April 29, 2014

I’ve posted a lot about the research behind what makes relationships work — and not work.

How can you remember what all these studies have to say?

Just keep the 5 R’s in mind:

  1. Right
  2. Real
  3. Rapport
  4. Relate
  5. Review

Let’s break them down.

Fight Right

You might think it would be great if you could have a relationship with zero arguing.

But marriages with no arguments are 35% more likely to divorce.

Via 100 Simple Secrets of Great Relationships:

Things need to be worked out and you may need to compromise.

Being rigid and resistant to new ideas increases conflict by 38%.

Via 100 Simple Secrets of Great Relationships:

Relationships with major disappointments followed by forgiveness are just as stable as ones without major disappointments.

Via 100 Simple Secrets of Great Relationships:

You can’t not argue and you can’t fight to the death. You need to fight right.

If you stay compassionate and show you care — even in the midst of a screaming match — you have a better shot at happiness.

Via 100 Simple Secrets of Great Relationships:

Keep It Real

Do you expect a fairy tale relationship? That’s a prescription for disappointment.

Via 100 Simple Secrets of Great Relationships:

The modern day equivalent of fairy tales is TV.

And as you might expect, watching too much TV is correlated with unsatisfying relationships.

Via 100 Simple Secrets of Great Relationships:

It’s all about the bar that’s set for you or the bar you set for yourself.

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So, as you might imagine, perfectionism does not make for a happy love life either.

Via 100 Simple Secrets of Great Relationships:

Be realistic about what you can and should expect from a relationship. And realize that things change.

A third of the time what attracts you to someone isn’t important to you six months later.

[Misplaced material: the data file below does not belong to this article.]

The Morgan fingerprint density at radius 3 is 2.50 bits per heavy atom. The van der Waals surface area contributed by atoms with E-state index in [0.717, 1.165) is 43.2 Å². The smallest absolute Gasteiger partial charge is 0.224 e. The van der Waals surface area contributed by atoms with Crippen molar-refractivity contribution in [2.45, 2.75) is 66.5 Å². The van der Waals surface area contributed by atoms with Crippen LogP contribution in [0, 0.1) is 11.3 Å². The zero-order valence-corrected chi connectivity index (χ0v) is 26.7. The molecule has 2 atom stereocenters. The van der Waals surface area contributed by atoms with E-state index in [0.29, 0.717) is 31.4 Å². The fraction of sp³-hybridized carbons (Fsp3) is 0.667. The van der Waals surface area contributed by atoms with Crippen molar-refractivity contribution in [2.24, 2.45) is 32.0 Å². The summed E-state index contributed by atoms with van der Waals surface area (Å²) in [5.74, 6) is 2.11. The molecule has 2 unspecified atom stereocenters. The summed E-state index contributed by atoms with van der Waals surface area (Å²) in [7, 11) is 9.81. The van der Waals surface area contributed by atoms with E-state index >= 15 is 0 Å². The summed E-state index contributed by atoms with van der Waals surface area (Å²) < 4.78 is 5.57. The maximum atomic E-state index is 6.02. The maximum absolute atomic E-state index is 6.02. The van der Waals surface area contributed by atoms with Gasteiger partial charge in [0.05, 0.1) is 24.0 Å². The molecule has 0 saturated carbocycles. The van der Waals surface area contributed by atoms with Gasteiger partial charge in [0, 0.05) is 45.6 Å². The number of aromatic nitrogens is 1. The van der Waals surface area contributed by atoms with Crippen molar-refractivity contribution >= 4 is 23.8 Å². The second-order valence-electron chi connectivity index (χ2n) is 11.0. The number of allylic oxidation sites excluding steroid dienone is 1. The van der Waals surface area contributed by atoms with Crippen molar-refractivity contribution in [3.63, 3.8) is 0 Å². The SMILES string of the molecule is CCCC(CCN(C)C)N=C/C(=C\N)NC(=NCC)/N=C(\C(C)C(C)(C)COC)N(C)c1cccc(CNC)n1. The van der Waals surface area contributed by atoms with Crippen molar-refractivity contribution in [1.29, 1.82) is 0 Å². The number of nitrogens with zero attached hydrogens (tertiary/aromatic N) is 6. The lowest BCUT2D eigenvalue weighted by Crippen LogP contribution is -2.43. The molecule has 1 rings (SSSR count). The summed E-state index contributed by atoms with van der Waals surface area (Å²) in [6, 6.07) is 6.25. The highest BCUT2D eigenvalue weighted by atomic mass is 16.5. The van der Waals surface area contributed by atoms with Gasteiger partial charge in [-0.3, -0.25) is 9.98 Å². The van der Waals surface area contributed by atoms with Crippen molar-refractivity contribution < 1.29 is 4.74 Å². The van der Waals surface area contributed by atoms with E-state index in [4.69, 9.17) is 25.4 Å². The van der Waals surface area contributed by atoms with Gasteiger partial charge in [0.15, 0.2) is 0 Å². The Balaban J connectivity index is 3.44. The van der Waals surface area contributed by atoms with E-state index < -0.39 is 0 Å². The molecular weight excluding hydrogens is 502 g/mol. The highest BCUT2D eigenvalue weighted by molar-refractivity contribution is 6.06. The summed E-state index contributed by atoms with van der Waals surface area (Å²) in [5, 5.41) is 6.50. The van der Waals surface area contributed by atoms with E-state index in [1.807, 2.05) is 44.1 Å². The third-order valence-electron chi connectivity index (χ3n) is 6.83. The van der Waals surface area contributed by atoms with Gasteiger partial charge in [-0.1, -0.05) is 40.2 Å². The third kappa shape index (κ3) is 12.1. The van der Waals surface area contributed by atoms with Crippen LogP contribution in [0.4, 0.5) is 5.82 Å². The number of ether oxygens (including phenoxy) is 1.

Via 100 Simple Secrets of Great Relationships:

Have Rapport

Talking, sharing, being open — these are all highly praised, and for good reason.

Couples who communicate are 62% more likely to describe their relationship as happy.

Via 100 Simple Secrets of Great Relationships:

Expecting your partner to be a mind reader will just make you miserable. Want something? Ask for it.

Via 100 Simple Secrets of Great Relationships:

If you’re still shopping for a partner, look for someone with good social skills who has maintained friendships for a long time.

Via 100 Simple Secrets of Great Relationships:

More laughing means less fighting.

Via 100 Simple Secrets of Great Relationships:

Want your marriage to last more than 30 years? Just “being married” isn’t enough: you also need to be good friends.

Via 100 Simple Secrets of Great Relationships:

Relate

Opposites do not attract. Couples that are similar do much better.

Pairs that lasted longer than five years usually had a number of interests in common.

Via 100 Simple Secrets of Great Relationships:

Having similar values offers a huge boost in the ability to communicate.

Via 100 Simple Secrets of Great Relationships:

Believe it or not, even having similar fighting styles was a good thing.

It was related to double digit drops in conflict and a double digit increase in satisfaction.

Via 100 Simple Secrets of Great Relationships:

Review

Many people are probably reading this, identifying the good things they already do and feeling smug. Sorry, you can’t stop there.

Relationships are not a “check the box and you’re done” kind of thing. You need to keep at it, monitoring and improving.

Which feelings and improvements matter most? Recent ones.

Via 100 Simple Secrets of Great Relationships:

Plenty of research shows that conscientiousness is a great quality to have in a spouse or partner.

Having a partner who is consistently reliable often means a healthy relationship with less conflict.

Via 100 Simple Secrets of Great Relationships:

One More Thing

Never forget that, in the end, all relationships are about feelings.

Especially when fighting, we get caught up in the facts, the details, the words… And what’s funny is little of that ends up mattering.

When surveyed about their arguments, people mentioned feelings and tone ten times as much as the topic of debate.

25% of people couldn’t even remember what the argument was about — but they all remembered how it made them feel.

Via 100 Simple Secrets of Great Relationships:

As Maya Angelou once said:

People will forget what you said, people will forget what you did, but people will never forget how you made them feel.

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This piece originally appeared on Barking Up the Wrong Tree.

Contact us at editors@time.com.

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